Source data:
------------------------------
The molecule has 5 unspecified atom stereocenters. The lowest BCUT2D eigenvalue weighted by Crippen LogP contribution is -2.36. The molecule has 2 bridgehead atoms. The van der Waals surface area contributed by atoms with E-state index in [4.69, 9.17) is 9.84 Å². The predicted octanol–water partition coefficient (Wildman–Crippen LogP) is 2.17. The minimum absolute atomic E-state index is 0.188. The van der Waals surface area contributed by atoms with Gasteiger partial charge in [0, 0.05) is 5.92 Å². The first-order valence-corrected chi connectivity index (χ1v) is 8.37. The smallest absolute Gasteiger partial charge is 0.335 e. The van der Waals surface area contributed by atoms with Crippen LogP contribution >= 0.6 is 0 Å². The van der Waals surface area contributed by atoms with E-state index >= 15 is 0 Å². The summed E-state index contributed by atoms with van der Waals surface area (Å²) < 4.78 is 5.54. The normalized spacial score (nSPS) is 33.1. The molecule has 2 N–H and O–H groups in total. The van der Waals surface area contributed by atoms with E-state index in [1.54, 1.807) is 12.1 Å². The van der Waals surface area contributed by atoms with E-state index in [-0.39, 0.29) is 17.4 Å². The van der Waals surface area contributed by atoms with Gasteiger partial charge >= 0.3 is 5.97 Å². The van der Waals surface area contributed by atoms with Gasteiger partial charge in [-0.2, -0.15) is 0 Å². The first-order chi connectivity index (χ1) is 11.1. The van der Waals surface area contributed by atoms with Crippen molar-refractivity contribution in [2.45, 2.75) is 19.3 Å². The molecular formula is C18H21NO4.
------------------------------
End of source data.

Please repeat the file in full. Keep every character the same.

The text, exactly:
The molecule has 5 unspecified atom stereocenters. The lowest BCUT2D eigenvalue weighted by Crippen LogP contribution is -2.36. The molecule has 2 bridgehead atoms. The van der Waals surface area contributed by atoms with E-state index in [4.69, 9.17) is 9.84 Å². The predicted octanol–water partition coefficient (Wildman–Crippen LogP) is 2.17. The minimum absolute atomic E-state index is 0.188. The van der Waals surface area contributed by atoms with Gasteiger partial charge in [0, 0.05) is 5.92 Å². The first-order valence-corrected chi connectivity index (χ1v) is 8.37. The smallest absolute Gasteiger partial charge is 0.335 e. The van der Waals surface area contributed by atoms with Crippen LogP contribution >= 0.6 is 0 Å². The van der Waals surface area contributed by atoms with E-state index >= 15 is 0 Å². The summed E-state index contributed by atoms with van der Waals surface area (Å²) < 4.78 is 5.54. The normalized spacial score (nSPS) is 33.1. The molecule has 2 N–H and O–H groups in total. The van der Waals surface area contributed by atoms with E-state index in [1.54, 1.807) is 12.1 Å². The van der Waals surface area contributed by atoms with E-state index in [-0.39, 0.29) is 17.4 Å². The van der Waals surface area contributed by atoms with Gasteiger partial charge >= 0.3 is 5.97 Å². The van der Waals surface area contributed by atoms with Gasteiger partial charge in [-0.2, -0.15) is 0 Å². The first-order chi connectivity index (χ1) is 11.1. The van der Waals surface area contributed by atoms with Crippen molar-refractivity contribution in [2.45, 2.75) is 19.3 Å². The molecular formula is C18H21NO4.